282 CROCODILE STORIES
was riding back to his own quarters further up the river, when he saw a large crocodile lying out in the stream, with its head above water. In order not to be observed before he could get near enough to aim, Baker dismounted, and crept softly away from the bank, which he then struck a little lower down, where a clump of rushes would conceal him from view. Almost crawling along the ground, he reached the spot, about four feet above the river, and took careful aim behind the crocodile's eye. The animal gave a start, and turned over on its back, where it lay without moving, with its legs above the water, which there was only two feet deep. Baker, of course, thought it was dead, and taking the rope which he always carried on his horse, told two of his men to go into the water and tie it up securely. While this was being done, a third man was sent off on horseback to the camp to bring back help, for long experience had taught them that, though a crocodile may really be shot through the brain, the muscular movements, both of legs and tail, will gradually cause it to slide from the bank back into deep water.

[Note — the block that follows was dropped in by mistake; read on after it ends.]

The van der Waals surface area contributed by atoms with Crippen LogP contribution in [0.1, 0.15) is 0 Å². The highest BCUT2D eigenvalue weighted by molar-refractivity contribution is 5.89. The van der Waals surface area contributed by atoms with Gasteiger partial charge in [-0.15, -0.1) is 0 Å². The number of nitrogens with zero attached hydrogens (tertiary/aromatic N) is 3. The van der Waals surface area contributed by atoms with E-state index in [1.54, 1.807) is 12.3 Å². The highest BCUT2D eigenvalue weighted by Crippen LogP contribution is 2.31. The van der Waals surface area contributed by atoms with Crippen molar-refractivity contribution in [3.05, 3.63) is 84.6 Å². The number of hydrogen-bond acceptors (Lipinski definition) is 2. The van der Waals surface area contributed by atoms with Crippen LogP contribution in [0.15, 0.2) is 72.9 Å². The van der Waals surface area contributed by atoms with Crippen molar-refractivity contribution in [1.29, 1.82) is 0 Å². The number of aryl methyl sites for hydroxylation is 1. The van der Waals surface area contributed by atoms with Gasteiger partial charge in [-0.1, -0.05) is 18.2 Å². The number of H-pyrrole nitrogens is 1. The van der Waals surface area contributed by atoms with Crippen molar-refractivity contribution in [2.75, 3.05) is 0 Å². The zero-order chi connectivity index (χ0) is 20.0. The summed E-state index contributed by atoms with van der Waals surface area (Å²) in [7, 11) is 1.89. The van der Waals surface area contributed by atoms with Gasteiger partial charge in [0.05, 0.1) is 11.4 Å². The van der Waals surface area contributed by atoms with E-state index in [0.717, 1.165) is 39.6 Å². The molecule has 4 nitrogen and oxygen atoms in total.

The men did as they were bid without shrinking, for they, too, had seen the fatal shot, when suddenly the scaly tail began to move. Trembling with fear, they cried out that the animal was still alive; but Baker told them it was all nonsense, and bade them be quick and finish what they were at. The men being on the spot, however, knew much better than their master on the bank, and the crocodile's struggles soon got so strong that they could hardly hold it. All at once it gave a great yawn, and, had it not been for dread of punishment, they would have dropped the rope in a fright and left the animal to its fate. Another bullet in the shoulder checked its struggles, and by this time the men galloped back with more ropes. Even now its strength was by no means exhausted, and it did not submit easily to its fate ; but at last it was safely landed on